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Health Here’s Why You Bruise So Easily, According to a Doctor

22:01  29 july  2022
22:01  29 july  2022 Source:   prevention.com

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Being banged up because you’re accident prone or work a physical job is one thing. Being covered in bruises for no particular reason is another. If you’re in the latter category, that means you bruise easily, which should raise a red flag and prompt further investigation into your health.

Here, a doctor explains what it means to bruise easily, causes, treatments, and when to see a medical professional. Medications and aging are big contributors. © Francesca Dagrada / EyeEm - Getty Images Here, a doctor explains what it means to bruise easily, causes, treatments, and when to see a medical professional. Medications and aging are big contributors.

Why do I bruise so easily?

There are various reasons why a black-and-blue spot may appear with little instigation. But to first make clear what a bruise is: It’s the result of a broken blood vessel (a.k.a. capillary) which causes a leakage and collection of blood under the skin’s surface, explains Riza Conroy M.D., a family medicine physician at The Ohio State University Wexner Medical Center. So, if you bruise often, it means those capillaries are extra fragile—a vulnerability primarily caused by aging; medications including steroids, blood thinners, and over-the-counter pain killers; alcohol abuse; and malnutrition, per Dr. Conroy.

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Anti-inflammatories like aspirin and ibuprofen, as well as blood thinners, affect the blood’s ability to clot, per the Mayo Clinic, which can lead to excess leakage when a capillary bursts upon impact, resulting in gnarly bruises. Long-term steroid use, on the other hand, causes thinning of the skin, making it more susceptible to bruising. That same logic applies to older folks’ tendency to bruise like a peach.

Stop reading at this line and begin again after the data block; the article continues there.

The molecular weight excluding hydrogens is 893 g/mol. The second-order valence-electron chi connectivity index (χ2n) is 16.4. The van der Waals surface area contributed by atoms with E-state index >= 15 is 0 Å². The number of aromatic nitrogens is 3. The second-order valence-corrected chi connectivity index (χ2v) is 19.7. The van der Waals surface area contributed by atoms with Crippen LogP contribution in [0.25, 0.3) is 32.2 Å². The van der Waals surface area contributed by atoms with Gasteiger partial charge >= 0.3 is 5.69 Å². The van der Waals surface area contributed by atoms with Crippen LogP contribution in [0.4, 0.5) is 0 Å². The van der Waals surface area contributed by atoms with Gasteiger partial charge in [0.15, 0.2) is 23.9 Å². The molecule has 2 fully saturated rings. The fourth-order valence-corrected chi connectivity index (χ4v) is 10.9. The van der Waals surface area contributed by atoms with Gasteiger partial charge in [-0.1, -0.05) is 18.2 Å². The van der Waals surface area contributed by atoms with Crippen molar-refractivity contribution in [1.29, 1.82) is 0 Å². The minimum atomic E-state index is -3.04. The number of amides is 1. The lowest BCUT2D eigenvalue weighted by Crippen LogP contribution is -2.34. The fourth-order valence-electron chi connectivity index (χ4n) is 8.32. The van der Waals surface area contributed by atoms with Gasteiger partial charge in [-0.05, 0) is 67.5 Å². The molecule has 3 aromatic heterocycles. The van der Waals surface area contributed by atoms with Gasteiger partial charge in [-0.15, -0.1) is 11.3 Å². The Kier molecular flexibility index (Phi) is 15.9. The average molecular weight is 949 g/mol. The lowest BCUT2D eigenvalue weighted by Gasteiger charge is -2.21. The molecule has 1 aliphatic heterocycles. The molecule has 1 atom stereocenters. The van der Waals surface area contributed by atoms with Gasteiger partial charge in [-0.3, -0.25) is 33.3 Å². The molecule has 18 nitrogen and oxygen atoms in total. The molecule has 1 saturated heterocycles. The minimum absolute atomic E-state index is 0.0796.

“As people get older, skin becomes thinner and the fatty layer that helps cushion or protects the blood vessels from injury is significantly thinned out or gone,” explains Dr. Conroy.

Other more serious bruising culprits are kidney and liver malfunction, leukemia, or a vitamin K deficiency, which affect’s the blood’s ability to clot, she adds.

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How to treat bruises and help them heal faster

Dr. Conroy says a bruise will get better on its own. But to feel better and help your bruise heal, she says you can:

  • Ice it down: Apply a cold gel pack, bag of ice, or bag of frozen vegetables to the injured area for 15 minutes every one to two hours. You can do this for as little as six hours or up to two days after the injury. Make sure to put a thin towel between the ice and your skin.
  • Elevate, if possible: Raising the area above the level of your heart helps to reduce swelling.
  • Take medicine: To treat pain, you can take acetaminophen (Tylenol). To treat pain and swelling, ibuprofen (Advil or Motrin) works. “But people who have certain conditions or take certain medicines should not take ibuprofen,” says Dr. Conroy. “If you are unsure, ask your doctor.”
  • Bandage up: Using an elastic compression bandage to keep pressure on the area can reduce swelling. Conroy advises not to wrap the bandage too tightly. “For most injuries, you can use the bandage during the first few days of healing, but take it off when you sleep,” she adds.

What not do, Dr. Conroy says, is to apply heat within the first 48 hours, as it can increase swelling and pain.

When to see a doctor about bruising

If the occasional few spots escalate into joint swelling, the inability to move or walk, or if you have unusual bleeding in areas like your gums or urine (in addition to unexplained bruises), Dr. Conroy says to call your doctor or seek professional help.

Additional reporting by: Korin Miller

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This is interesting!